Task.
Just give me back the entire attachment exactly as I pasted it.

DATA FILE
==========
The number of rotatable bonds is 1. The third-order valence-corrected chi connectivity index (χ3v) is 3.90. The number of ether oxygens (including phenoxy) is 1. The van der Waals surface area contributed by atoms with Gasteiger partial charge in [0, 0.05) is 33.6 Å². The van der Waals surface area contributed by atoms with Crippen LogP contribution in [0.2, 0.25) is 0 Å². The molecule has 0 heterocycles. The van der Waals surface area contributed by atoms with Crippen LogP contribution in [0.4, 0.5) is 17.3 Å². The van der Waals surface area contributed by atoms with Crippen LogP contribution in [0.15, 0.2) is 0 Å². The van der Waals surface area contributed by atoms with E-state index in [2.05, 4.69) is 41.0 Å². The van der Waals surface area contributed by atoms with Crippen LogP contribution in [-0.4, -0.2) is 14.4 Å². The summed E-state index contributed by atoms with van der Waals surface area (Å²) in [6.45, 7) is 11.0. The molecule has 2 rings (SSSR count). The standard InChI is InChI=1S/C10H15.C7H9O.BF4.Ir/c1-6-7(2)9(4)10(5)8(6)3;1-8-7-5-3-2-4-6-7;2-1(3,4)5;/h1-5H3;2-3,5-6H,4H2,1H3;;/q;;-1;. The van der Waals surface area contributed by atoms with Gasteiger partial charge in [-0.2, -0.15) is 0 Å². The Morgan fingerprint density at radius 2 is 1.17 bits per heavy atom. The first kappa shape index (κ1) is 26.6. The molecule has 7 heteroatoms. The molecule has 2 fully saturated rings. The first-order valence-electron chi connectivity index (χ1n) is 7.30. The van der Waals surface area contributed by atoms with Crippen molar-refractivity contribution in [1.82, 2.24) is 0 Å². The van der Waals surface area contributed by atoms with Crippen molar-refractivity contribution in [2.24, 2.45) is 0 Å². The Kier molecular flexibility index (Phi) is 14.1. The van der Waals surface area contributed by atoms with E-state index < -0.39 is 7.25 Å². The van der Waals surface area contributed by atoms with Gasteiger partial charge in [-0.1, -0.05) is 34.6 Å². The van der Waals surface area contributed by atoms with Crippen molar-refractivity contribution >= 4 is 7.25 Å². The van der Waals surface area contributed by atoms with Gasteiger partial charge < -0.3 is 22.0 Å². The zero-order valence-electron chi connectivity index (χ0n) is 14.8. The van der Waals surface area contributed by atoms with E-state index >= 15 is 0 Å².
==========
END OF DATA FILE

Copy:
The number of rotatable bonds is 1. The third-order valence-corrected chi connectivity index (χ3v) is 3.90. The number of ether oxygens (including phenoxy) is 1. The van der Waals surface area contributed by atoms with Gasteiger partial charge in [0, 0.05) is 33.6 Å². The van der Waals surface area contributed by atoms with Crippen LogP contribution in [0.2, 0.25) is 0 Å². The molecule has 0 heterocycles. The van der Waals surface area contributed by atoms with Crippen LogP contribution in [0.4, 0.5) is 17.3 Å². The van der Waals surface area contributed by atoms with Crippen LogP contribution in [0.15, 0.2) is 0 Å². The van der Waals surface area contributed by atoms with E-state index in [2.05, 4.69) is 41.0 Å². The van der Waals surface area contributed by atoms with Crippen LogP contribution in [-0.4, -0.2) is 14.4 Å². The summed E-state index contributed by atoms with van der Waals surface area (Å²) in [6.45, 7) is 11.0. The molecule has 2 rings (SSSR count). The standard InChI is InChI=1S/C10H15.C7H9O.BF4.Ir/c1-6-7(2)9(4)10(5)8(6)3;1-8-7-5-3-2-4-6-7;2-1(3,4)5;/h1-5H3;2-3,5-6H,4H2,1H3;;/q;;-1;. The van der Waals surface area contributed by atoms with Gasteiger partial charge in [-0.2, -0.15) is 0 Å². The Morgan fingerprint density at radius 2 is 1.17 bits per heavy atom. The first kappa shape index (κ1) is 26.6. The molecule has 7 heteroatoms. The molecule has 2 fully saturated rings. The first-order valence-electron chi connectivity index (χ1n) is 7.30. The van der Waals surface area contributed by atoms with Crippen molar-refractivity contribution in [1.82, 2.24) is 0 Å². The van der Waals surface area contributed by atoms with Crippen molar-refractivity contribution in [2.24, 2.45) is 0 Å². The Kier molecular flexibility index (Phi) is 14.1. The van der Waals surface area contributed by atoms with E-state index < -0.39 is 7.25 Å². The van der Waals surface area contributed by atoms with Gasteiger partial charge in [-0.1, -0.05) is 34.6 Å². The van der Waals surface area contributed by atoms with Crippen molar-refractivity contribution >= 4 is 7.25 Å². The van der Waals surface area contributed by atoms with Gasteiger partial charge < -0.3 is 22.0 Å². The zero-order valence-electron chi connectivity index (χ0n) is 14.8. The van der Waals surface area contributed by atoms with E-state index >= 15 is 0 Å².